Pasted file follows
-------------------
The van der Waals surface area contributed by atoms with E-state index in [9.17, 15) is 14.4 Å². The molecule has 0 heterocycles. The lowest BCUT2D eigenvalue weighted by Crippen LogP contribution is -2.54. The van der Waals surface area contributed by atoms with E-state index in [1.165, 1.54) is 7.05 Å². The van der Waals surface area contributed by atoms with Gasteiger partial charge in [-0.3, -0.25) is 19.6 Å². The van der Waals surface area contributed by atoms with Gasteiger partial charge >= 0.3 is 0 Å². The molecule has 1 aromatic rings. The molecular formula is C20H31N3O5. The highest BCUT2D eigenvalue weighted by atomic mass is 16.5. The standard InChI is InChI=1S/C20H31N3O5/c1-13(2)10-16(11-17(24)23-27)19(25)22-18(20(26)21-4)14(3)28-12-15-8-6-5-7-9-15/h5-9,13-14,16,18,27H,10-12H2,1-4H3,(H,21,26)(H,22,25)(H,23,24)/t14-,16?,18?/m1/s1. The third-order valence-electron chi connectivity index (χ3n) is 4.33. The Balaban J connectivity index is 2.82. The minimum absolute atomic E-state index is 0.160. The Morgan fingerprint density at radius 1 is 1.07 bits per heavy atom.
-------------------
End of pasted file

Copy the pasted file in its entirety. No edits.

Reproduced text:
The van der Waals surface area contributed by atoms with E-state index in [9.17, 15) is 14.4 Å². The molecule has 0 heterocycles. The lowest BCUT2D eigenvalue weighted by Crippen LogP contribution is -2.54. The van der Waals surface area contributed by atoms with E-state index in [1.165, 1.54) is 7.05 Å². The van der Waals surface area contributed by atoms with Gasteiger partial charge in [-0.3, -0.25) is 19.6 Å². The van der Waals surface area contributed by atoms with Gasteiger partial charge >= 0.3 is 0 Å². The molecule has 1 aromatic rings. The molecular formula is C20H31N3O5. The highest BCUT2D eigenvalue weighted by atomic mass is 16.5. The standard InChI is InChI=1S/C20H31N3O5/c1-13(2)10-16(11-17(24)23-27)19(25)22-18(20(26)21-4)14(3)28-12-15-8-6-5-7-9-15/h5-9,13-14,16,18,27H,10-12H2,1-4H3,(H,21,26)(H,22,25)(H,23,24)/t14-,16?,18?/m1/s1. The third-order valence-electron chi connectivity index (χ3n) is 4.33. The Balaban J connectivity index is 2.82. The minimum absolute atomic E-state index is 0.160. The Morgan fingerprint density at radius 1 is 1.07 bits per heavy atom.